Margaret A. Edwards Committee Description
Date of Establishment: 1988
Date of Completion: Continuing
Membership: Committee size: 5 virtual members, 3 to be elected.
- Current membership in YALSA
- Experience in evaluating library materials, such as relevant course work, on the job materials evaluation experience, writing reviews and/or relevant articles, previous selection committee experience, etc.
- Ability to attend both ALA's Midwinter Meeting and Annual Conference during your term of appointment on the committee.
- Ability to dedicate a significant amount of time to seeking out and reading relevant titles.
- No conflicts of interest in accordance with YALSA’s Award & Selection Committee Conflict of Interest Policy.
- Good time management and organizational skills
- High ethical standards
- Previous service on a YALSA committee/jury/taskforce is preferred.
For information on the responsibilities of committee/jury/taskforce members, visit YALSA's Handbook.
Term of Office: 18 months
Function: To select a living author or co-author whose book or books, over a period of time, have been accepted by young people as an authentic voice that continues to illuminate their experiences and emotions, giving insight into their lives. The book or books should enable them to understand themselves, the world in which they live, and their relationship with others and with society.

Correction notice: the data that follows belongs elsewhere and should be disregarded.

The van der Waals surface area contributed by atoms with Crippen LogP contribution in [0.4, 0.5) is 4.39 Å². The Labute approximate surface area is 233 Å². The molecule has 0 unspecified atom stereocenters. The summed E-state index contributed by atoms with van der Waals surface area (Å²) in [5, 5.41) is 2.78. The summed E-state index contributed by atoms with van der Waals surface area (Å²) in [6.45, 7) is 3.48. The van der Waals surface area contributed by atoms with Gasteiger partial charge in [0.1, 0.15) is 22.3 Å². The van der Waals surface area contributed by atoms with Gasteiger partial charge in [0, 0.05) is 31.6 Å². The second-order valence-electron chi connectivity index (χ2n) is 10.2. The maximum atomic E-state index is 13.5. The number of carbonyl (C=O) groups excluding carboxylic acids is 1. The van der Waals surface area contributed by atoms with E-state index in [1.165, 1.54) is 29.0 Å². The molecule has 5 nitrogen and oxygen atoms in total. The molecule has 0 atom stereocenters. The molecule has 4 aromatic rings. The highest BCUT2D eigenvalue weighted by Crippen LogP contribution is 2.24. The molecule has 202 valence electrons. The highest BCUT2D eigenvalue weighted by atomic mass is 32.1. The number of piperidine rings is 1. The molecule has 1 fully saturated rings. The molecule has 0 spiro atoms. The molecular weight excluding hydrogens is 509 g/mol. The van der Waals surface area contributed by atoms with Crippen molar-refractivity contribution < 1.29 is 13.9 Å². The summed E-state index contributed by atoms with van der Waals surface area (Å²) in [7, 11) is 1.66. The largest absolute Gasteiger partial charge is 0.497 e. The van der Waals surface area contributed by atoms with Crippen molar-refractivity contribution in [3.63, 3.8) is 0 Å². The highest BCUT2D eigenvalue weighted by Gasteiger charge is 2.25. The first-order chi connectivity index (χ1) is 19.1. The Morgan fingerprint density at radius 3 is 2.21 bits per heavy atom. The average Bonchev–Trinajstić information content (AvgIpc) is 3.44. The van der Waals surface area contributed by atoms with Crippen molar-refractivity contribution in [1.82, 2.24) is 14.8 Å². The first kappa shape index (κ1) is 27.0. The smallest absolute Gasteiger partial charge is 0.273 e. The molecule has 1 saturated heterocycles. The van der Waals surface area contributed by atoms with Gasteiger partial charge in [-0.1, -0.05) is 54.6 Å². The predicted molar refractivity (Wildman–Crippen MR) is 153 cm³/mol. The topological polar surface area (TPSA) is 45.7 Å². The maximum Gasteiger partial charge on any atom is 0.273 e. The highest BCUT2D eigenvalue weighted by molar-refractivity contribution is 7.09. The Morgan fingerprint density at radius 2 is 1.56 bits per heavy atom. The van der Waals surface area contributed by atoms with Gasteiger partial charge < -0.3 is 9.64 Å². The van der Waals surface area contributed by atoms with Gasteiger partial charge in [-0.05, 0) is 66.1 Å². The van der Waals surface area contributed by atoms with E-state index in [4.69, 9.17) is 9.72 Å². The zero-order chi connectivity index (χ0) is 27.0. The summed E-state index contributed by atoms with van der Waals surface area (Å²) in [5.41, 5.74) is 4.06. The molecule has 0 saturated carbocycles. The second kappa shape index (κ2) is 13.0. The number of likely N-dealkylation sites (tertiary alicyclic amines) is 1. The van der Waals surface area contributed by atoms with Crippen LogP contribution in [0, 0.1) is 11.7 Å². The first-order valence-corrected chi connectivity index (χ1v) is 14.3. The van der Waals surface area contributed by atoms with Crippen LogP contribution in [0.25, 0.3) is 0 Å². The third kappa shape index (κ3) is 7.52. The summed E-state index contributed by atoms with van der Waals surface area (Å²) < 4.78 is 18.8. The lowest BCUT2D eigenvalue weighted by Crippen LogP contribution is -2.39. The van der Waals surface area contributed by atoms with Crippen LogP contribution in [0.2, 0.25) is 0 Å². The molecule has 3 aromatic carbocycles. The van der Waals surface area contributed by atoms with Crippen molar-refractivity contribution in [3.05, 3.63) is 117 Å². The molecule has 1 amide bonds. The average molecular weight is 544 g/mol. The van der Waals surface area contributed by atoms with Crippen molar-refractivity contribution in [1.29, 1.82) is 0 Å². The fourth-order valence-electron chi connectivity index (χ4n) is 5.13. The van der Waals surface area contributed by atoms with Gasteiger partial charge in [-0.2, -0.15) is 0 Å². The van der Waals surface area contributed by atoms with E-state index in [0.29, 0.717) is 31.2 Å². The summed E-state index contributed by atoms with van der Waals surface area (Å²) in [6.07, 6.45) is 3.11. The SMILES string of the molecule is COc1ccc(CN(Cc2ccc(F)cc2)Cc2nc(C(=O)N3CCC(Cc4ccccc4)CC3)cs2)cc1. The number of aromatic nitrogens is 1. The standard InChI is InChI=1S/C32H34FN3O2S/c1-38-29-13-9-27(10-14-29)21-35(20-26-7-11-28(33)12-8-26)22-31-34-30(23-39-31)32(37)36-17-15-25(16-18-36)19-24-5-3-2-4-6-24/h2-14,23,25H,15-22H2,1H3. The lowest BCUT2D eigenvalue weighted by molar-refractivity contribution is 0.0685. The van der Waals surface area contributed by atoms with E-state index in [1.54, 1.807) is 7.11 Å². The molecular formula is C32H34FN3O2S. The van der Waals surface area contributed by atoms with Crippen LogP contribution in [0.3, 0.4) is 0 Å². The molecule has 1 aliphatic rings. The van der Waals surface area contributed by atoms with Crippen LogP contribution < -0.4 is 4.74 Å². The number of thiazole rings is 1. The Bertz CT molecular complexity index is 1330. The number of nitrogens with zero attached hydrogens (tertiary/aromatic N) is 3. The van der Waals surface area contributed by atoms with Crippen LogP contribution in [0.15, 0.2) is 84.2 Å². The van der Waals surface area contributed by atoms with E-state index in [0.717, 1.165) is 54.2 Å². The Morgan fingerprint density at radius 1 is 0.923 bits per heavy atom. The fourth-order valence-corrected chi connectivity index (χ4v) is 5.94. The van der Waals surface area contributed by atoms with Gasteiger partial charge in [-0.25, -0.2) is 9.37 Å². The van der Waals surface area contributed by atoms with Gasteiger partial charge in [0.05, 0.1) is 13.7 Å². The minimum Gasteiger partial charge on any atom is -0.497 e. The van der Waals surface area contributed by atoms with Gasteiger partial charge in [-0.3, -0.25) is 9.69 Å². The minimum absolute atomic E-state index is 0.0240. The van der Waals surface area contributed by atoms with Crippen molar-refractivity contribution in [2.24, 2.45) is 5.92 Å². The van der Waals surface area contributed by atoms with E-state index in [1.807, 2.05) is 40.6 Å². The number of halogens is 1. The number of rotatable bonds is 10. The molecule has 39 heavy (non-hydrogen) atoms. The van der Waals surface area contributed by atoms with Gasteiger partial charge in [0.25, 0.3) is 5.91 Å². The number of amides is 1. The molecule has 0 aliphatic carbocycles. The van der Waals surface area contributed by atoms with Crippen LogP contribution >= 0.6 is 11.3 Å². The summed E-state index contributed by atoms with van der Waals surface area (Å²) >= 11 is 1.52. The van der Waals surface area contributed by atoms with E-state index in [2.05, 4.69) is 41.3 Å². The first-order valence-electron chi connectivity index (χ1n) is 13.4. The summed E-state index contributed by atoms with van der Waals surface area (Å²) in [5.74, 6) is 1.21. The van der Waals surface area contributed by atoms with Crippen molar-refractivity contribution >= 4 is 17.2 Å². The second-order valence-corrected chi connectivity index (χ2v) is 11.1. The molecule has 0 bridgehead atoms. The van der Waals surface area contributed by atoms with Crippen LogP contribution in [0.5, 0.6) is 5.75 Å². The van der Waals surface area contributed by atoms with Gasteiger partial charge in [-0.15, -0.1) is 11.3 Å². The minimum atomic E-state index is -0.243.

Procedures: See Edwards Award page:
History: The Margaret A. Edwards Award, established in 1988, honors an author's significant and lasting achievement for writing books that have been popular with teenagers. The award is named in honor of the late Margaret A. Edwards, an administrator of young adult programs at Enoch Pratt Free Library in Baltimore, MD for more than 30 years. She spent her professional life bringing books and young adults together, pioneering outreach services for teenagers and establishing a stringent training program designed especially for librarians beginning their work with adolescents. Edwards is the author of The Fair Garden and the Swarm of Beasts: The Library and the Young Adult (ALA Editions, 2002) which explains her philosophy for turning young adults into readers. The publication remains a source of inspiration and guidance for librarians who work with young adults in school and public libraries.